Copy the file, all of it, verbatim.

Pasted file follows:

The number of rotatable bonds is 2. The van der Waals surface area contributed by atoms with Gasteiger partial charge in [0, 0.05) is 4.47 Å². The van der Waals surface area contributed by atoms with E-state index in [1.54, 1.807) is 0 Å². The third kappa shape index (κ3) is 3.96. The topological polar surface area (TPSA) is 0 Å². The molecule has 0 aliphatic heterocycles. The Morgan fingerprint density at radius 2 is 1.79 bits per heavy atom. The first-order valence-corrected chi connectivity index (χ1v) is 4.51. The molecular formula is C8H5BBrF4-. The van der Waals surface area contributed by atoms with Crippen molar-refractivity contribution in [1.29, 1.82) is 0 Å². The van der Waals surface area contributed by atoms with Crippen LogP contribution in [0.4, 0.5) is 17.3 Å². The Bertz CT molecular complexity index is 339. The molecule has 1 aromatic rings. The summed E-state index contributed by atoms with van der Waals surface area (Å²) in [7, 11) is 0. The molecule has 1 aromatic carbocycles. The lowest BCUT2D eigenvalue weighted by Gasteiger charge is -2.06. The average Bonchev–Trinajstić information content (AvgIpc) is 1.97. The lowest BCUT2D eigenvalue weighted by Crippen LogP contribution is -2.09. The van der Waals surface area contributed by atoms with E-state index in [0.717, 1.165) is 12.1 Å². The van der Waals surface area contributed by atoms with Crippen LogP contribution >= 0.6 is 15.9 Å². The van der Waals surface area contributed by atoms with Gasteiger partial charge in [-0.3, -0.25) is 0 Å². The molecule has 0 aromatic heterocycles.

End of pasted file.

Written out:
The number of rotatable bonds is 2. The van der Waals surface area contributed by atoms with Gasteiger partial charge in [0, 0.05) is 4.47 Å². The van der Waals surface area contributed by atoms with E-state index in [1.54, 1.807) is 0 Å². The third kappa shape index (κ3) is 3.96. The topological polar surface area (TPSA) is 0 Å². The molecule has 0 aliphatic heterocycles. The Morgan fingerprint density at radius 2 is 1.79 bits per heavy atom. The first-order valence-corrected chi connectivity index (χ1v) is 4.51. The molecular formula is C8H5BBrF4-. The van der Waals surface area contributed by atoms with Crippen molar-refractivity contribution in [1.29, 1.82) is 0 Å². The van der Waals surface area contributed by atoms with Crippen LogP contribution in [0.4, 0.5) is 17.3 Å². The Bertz CT molecular complexity index is 339. The molecule has 1 aromatic rings. The summed E-state index contributed by atoms with van der Waals surface area (Å²) in [7, 11) is 0. The molecule has 1 aromatic carbocycles. The lowest BCUT2D eigenvalue weighted by Gasteiger charge is -2.06. The average Bonchev–Trinajstić information content (AvgIpc) is 1.97. The lowest BCUT2D eigenvalue weighted by Crippen LogP contribution is -2.09. The van der Waals surface area contributed by atoms with E-state index in [0.717, 1.165) is 12.1 Å². The van der Waals surface area contributed by atoms with Crippen LogP contribution >= 0.6 is 15.9 Å². The van der Waals surface area contributed by atoms with Gasteiger partial charge in [-0.3, -0.25) is 0 Å². The molecule has 0 aromatic heterocycles.